February 22, 1832-Dated, Centennial Anniversary of George Washington’s Birthday titled, “Washington’s Farewell Address,” Commemorative Printed Broadside On Silk, Issued by the Printers of Philadelphia,” Type Not Recorded in “Threads of History,” Framed, Fine.Exceedingly rare Printed Broadside On Silk, President “Washington’s Farewell Address” this textile is Not Recorded in the Smithsonian’s comprehensive reference book by Collins, titled: “Threads of History.”
George Washington’s Farewell Address was to announce his decision not to seek a third term as President of the United States. George Washington presented his Farewell Address in a newspaper article on September 17, 1796. This original, historic 1832 Commemorative Centennial Printed Broadside Edition was produced and issued by “THE PRINTERS OF PHILADELPHIA, On the Centennial Anniversary of George Washington’s Birthday, February 22, 1932.”
It is printed in black on off-white/cream silk, measures a large 21” x 16.5” mounted to an old card backing for support within it frame for display, under glass housed in a slightly larger wooden frame measuring about 23” x 19” showing wear from prior display. It is evenly age toned, a light dampstaining runs about 9.5” down along the left margin yet does not affect legibility of the text or its heavy thick ornate and decorative outer border designs. There are some scattered splits along the folds with one 7.5” thin horizon split affecting several words and a small split near center affecting a few words.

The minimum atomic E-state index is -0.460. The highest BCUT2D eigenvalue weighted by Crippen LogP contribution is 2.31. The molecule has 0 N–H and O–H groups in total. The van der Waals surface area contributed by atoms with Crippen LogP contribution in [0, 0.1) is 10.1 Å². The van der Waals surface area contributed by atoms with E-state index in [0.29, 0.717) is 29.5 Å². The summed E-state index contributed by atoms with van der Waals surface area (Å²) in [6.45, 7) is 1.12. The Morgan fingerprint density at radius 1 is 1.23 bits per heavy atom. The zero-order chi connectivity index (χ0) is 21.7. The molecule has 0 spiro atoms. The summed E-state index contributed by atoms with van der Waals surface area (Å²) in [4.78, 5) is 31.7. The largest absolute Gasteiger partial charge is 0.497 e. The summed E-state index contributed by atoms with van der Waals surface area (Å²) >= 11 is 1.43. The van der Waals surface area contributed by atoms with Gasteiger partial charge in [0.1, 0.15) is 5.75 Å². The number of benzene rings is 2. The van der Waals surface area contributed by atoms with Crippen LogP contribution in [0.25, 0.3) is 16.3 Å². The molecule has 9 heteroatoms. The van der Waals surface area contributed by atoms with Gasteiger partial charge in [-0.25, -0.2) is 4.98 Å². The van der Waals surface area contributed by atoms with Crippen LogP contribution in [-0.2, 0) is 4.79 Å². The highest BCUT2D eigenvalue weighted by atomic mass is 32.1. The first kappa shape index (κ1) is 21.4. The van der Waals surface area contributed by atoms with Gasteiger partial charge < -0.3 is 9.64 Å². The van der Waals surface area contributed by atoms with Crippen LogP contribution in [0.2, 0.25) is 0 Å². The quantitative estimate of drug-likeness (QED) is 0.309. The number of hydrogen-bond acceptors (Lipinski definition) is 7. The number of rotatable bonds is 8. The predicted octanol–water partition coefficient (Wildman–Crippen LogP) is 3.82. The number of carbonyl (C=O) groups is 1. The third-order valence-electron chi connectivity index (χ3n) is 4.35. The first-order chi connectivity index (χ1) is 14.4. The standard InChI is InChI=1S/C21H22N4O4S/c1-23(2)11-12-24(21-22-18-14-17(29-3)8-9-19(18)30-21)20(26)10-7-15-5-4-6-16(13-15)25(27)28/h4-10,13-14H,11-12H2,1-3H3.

Overall, the appearance of this Silk Broadside is impressive with nice eye-appeal. This framed “Washington’s Farewell Address” is a major rarity that would be appropriate in any George Washington or United States Presidential related collection or display.
In his “Farewell Address,” President George Washington exhorted Americans to set aside their violent likes and dislikes of foreign nations, lest they be controlled by their passions: “The nation which indulges toward another an habitual hatred or an habitual fondness is in some degree a slave.”
Washington’s remarks have served as an inspiration for American isolationism, and his advice against joining a permanent alliance was heeded for more than a century and a half.
George Washington was greatly frustrated by French meddling in U.S. politics and warned the nation to avoid permanent alliances with foreign nations and to rely instead on temporary alliances for emergencies.
Washington’s efforts to protect the fragile young republic by steering a neutral course between England and France during the French Revolutionary Wars was made extremely difficult by the intense rhetoric flowing from the pro-English Federalists, led by Alexander Hamilton, and the pro-French, personified by Thomas Jefferson.